Gov. Andrew Cuomo on Tuesday unveiled a new proposal to close a campaign finance loophole linked to Albany’s culture of corruption, naming it one of his top legislative priorities as lawmakers enter the final days of their session.
Other items on the governor’s agenda: approving a ballot question to allow judges to strip the pensions of corrupt politicians and a measure making it easier for women to get screened for cancer.
The campaign finance and ethics reforms, however, are likely to run into the greatest opposition in the Legislature.
The so-called LLC loophole allows limited liability companies to skirt existing donation limits and pump huge sums into political races without much disclosure. Cuomo’s proposal includes eight options for closing the loophole, including some that would apply only to non-legislative races and one that would only apply to gubernatorial races.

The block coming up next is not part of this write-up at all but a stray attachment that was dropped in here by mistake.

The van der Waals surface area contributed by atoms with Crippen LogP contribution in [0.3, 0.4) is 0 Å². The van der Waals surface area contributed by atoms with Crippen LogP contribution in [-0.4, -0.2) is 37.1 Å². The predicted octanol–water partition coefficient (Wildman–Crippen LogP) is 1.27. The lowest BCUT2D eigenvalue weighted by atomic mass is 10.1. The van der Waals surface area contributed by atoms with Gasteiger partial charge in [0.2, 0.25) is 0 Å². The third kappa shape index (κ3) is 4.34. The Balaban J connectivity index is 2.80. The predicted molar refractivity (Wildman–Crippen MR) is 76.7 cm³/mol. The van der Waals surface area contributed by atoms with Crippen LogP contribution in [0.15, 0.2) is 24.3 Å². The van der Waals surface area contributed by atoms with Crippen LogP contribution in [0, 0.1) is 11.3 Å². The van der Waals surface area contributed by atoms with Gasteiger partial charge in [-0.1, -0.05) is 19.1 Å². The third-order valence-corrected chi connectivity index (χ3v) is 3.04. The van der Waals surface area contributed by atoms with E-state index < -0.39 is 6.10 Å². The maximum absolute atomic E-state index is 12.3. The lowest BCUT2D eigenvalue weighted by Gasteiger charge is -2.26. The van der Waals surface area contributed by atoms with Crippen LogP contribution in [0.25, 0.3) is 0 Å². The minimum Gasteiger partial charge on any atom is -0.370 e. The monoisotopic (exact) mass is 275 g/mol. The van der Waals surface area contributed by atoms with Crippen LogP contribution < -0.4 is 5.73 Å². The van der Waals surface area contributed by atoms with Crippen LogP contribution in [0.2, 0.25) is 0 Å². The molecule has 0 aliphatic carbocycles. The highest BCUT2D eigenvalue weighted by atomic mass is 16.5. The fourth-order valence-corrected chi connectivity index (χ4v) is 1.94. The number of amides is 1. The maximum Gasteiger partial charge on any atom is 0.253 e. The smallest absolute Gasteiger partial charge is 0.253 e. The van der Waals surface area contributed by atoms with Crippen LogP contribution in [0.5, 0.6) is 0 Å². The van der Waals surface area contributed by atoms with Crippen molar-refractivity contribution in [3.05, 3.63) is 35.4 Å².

If lawmakers continue to balk at closing the loophole when it comes to their own re-election bids, Cuomo said he’d be willing to have the gubernatorial loophole closed first. “I’m willing to go first, to go it alone,” he said.
The state Senate has so far blocked efforts to broadly close the loophole. On Tuesday, Senate Republican Leader John Flanagan dismissed Cuomo’s new approach as a “red herring” that ignores other problems in state finance laws.